Counter-Gang Strategy: Adapted COIN in Policing Criminal Street Gangs by John A. Bertetto, Law Enforcement Executive Forum.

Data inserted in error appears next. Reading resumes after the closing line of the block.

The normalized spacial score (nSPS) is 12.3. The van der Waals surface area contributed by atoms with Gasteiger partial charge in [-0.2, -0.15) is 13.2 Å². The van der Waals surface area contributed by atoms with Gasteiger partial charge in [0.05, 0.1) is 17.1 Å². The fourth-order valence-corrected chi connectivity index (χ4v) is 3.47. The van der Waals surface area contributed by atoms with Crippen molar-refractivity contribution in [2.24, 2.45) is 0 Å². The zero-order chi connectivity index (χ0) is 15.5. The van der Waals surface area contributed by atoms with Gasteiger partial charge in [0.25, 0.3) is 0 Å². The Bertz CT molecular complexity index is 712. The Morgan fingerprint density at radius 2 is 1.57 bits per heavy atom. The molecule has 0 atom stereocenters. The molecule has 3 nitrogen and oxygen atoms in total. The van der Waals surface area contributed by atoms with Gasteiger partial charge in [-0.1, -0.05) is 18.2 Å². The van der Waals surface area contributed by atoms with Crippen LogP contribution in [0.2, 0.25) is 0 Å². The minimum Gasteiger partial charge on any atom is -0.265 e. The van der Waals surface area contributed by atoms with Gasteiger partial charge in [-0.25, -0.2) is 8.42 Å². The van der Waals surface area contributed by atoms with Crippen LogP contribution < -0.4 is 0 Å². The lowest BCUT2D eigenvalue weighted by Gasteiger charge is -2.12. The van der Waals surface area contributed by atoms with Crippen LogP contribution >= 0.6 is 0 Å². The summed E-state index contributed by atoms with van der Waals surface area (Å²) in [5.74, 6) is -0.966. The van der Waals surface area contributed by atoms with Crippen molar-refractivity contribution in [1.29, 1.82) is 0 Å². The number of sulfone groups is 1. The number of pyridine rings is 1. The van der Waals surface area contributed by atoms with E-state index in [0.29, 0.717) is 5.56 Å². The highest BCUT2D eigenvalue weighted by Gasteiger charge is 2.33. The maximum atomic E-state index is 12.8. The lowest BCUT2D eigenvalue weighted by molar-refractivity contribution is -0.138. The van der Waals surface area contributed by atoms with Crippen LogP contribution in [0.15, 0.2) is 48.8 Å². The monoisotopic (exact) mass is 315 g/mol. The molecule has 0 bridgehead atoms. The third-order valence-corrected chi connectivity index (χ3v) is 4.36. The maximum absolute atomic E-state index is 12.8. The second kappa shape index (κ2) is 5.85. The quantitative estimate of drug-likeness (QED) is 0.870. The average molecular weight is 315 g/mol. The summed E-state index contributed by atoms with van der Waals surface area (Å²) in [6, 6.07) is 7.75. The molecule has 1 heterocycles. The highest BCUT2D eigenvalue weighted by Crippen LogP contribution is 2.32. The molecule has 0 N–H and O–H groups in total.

In preparation for military operations against the insurgencies in both Afghanistan and Iraq, the military recognized the need to adapt law enforcement practices and techniques, working directly with law enforcement agencies to develop their patrol tactics and investigative capabilities (Calese, 2005; Musa, Morgan, & Keegan, 2011; Watson, 2010). Both the military and law enforcement recognize that a key factor in successfully defeating an entrenched criminal problem is establishing government legitimacy in the eyes of the local community (Sunshine & Tyler, 2003; Tyler & Huo, 2002; U.S. Army, 2006). In FM 3-24 Counterinsurgency (U.S. Army, 2006), the military codified the lessons adapted from law enforcement’s community policing efforts and the need for establishing government legitimacy by working with and through the local population. At least one significant evaluation of that doctrine describing guiding principles has been written (Kilcullen, 2010). In return for that favor, studies have been conducted examining the use of the population-centric counterinsurgency (COIN) strategy in combating criminal networks and describing guiding principles for designing law enforcement strategies adapted from COIN strategy (Bertetto, 2012; Burgoyne, 2011; Calese, 2005). What remains is to describe the actual strategy based on those principles. This document describes that comprehensive “counter-gang” strategy.